IBM PC DOS 7.1 has been made available for download. On the IBM ServerGuide Scripting Toolkit download page, the "Feature overview" said "The ServerGuide Scripting Toolkit includes IBM PC DOS 7.1". (The bundled User Guide PDF file said the same thing.) Actually it seems it does not contain all of the software that one would expect to find in IBM PC DOS 7.0 or PC DOS 2000, so either this is a limited release of IBM PC DOS 7.1 (which it doesn't say), or this is the full IBM PC DOS 7.1 release but IBM PC DOS 7.1 doesn't have all of the same features as earlier versions of the PC DOS software. Therefore, I wouldn't necessarily recommend IBM PC DOS 7.1 over PC DOS 7 or PC DOS 2000 as an operating system to be content with. However, since any differences are likely meant to be bug fixes or improvements, it would make more sense to replace some files from PC DOS 7 with the PC DOS 7.1 files, such as the boot files. (The bottom of page 74 User Guide makes it seem like the _BOOT_HD.NOZ file is valid in "as a base option for PC DOS 7.1 only", although I suspect that might have been meaning to distinguish from other software on the disk, and not trying to say that PC DOS 7.0 didn't have the option.) Just keep in mind that mixing versions of DOS executables can often easily result in complaints about being run from a different DOS version.

On Thursday, July 26, 2007 (11:00am PST), one could go to IBM page and find a menu. At the top, one's mouse could hover over "Products", then over "Systems & servers", and select System x (xSeries). In the "What we offer" box was a link titled "Systems Management software" that went to IBM Systems Management. In that "What we offer" section, under "Deplay", were links for IBM ServerGuide and ServerGuide Scripting Toolkit. The latter was a link to IBM Systems Management - IBM ServerGuide Scripting Toolkit where one could click on ServerGuide Scripting Toolkit Downloads to get to a page titled "IBM Support - IBM ServerGuide Scripting Toolkit version 1.3.04 - Servers".

The page had links that included:

Here is what I've found so far about distribution/licensing info when I read the documentation:
License to use
The included file sgdeploy/LicenseAgreement.htm says "IBM grants You a nonexclusive license to use the Program when You lawfully acquire it." As I simply visited the above website, and it presented a license I had to agree to in order to obtain the file from their website, (and I agreed to that license,) I would say I was entirely lawful in my actions, and so I lawfully acquired this software. (I have to naturally conclude the obvious: That IBM is authorized to be distributing its own software in the manner that it is doing so.) Reverse assembling/compiling and translating the program are prohibited "except as specifically permitted by law", unless the law allows for contractual waiver of such rights. (Renting and leasing the program are prohibited.)
License to make copies

Next statement from that file: "You may 1) use the Program up to the level of use specified in the PoE and 2) make and install copies, including a backup copy, to support such use." There is no limit to the number of copies it says I can make, as long as it is supporting "the level of use specified in the PoE". Earlier in the document, it says "A "Proof of Entitlement" ("PoE") is evidence of Your authorization to use a Program at a specified level." The evidence I have is in the very file, as IBM authorizes me to a license as long as the I acquired the lawfully.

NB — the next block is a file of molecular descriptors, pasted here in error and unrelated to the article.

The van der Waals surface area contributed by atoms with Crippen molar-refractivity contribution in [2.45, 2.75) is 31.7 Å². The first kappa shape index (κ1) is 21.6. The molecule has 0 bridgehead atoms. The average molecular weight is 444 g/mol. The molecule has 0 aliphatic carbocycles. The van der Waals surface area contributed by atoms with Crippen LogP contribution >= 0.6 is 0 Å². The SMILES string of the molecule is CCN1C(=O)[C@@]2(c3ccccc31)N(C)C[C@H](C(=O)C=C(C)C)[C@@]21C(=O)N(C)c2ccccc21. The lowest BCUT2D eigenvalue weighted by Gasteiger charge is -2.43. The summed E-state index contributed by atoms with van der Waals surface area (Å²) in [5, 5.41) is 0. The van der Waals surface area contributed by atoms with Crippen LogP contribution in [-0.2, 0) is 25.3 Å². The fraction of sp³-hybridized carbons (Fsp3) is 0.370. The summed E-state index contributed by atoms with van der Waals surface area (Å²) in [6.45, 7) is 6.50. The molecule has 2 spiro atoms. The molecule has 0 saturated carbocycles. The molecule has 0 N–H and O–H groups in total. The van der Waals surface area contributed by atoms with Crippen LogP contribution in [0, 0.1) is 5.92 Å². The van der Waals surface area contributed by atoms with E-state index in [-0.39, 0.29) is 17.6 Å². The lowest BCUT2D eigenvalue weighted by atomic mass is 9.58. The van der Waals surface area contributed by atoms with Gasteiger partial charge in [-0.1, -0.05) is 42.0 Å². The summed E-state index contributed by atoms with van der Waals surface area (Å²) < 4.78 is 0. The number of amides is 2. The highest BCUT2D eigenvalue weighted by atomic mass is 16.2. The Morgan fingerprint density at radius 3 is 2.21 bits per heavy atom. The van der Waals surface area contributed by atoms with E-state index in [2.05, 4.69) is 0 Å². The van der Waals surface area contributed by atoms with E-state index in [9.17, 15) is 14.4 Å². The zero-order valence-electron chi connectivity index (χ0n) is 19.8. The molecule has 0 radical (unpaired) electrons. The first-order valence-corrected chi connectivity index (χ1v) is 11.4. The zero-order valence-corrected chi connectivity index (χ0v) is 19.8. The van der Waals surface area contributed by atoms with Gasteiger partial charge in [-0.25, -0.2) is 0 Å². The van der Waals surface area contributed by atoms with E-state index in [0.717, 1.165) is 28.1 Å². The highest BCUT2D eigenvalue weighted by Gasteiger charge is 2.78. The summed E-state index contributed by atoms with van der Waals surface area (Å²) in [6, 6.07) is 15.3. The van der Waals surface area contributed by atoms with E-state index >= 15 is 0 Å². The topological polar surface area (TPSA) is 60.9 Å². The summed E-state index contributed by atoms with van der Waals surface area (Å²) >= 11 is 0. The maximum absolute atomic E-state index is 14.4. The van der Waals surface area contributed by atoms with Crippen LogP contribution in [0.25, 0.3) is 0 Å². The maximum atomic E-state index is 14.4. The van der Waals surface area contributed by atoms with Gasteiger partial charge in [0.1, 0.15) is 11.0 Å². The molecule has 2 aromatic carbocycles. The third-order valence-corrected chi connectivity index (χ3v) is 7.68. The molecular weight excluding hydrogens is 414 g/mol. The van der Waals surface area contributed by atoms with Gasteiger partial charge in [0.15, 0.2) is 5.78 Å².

The license also says that "all applicable export and import laws and regulations" must be followed. (Not just laws, but regulations too.)

Lack of a license to distribute

As for distribution, since I do not identify myself as being "Either IBM or its reseller", I do not see where I am specifically authorized to create a PoE for another. In fact, the license also forbids me to sublicense the program. The permission to use the software at all is entirely coming from the license that would apply to anyone reading the license who obtained the software legally. However, the license would not be granted if copyright law was violated in order to provide someone with the software. Furthermore, the document says I "may not" [...] "distribute the Program except as provided in this Agreement". I should be able to distribute the software in any method, but only if that method is provided for in the agreement.

Since the agreement does provide for me to make copies that support "me" (where I am a person or individual legal entity, defined in the document as the term "You") using the program, I can make copies for my own use. However, if the copies are meant for someone else, then I haven't yet identified any provisions in the agreement to allow the creation of such copies, and so it appears that such copies would not be created in a method that is compliant with the license.

Since any other authorization to distribute the software isn't specified in this document as far as I know, except to say that apparently I don't have such authorization, distributing the software might only be able to be done when obtaining the software from an authorized distributor, which might only be the IBM corporation (oer perhaps also one who can identify as being "its reseller").

Danger of transfership
As one possible loophole to the above, it would appear one can transfer their PoE. One might think they could thus give the software to someone without Internet access and therefore someone who cannot get the PoE directly from IBM, and after giving the license rights, to obtain another PoE. That might be questionable, though, since it says, "After the transfer, You may not use the Program.". (It doesn't say anything about a new PoE being able to undo that statement.) Also, to be a legitimate transfer of the "Program", all (it doesn't say just one of the) copies that I made would need to be transfered.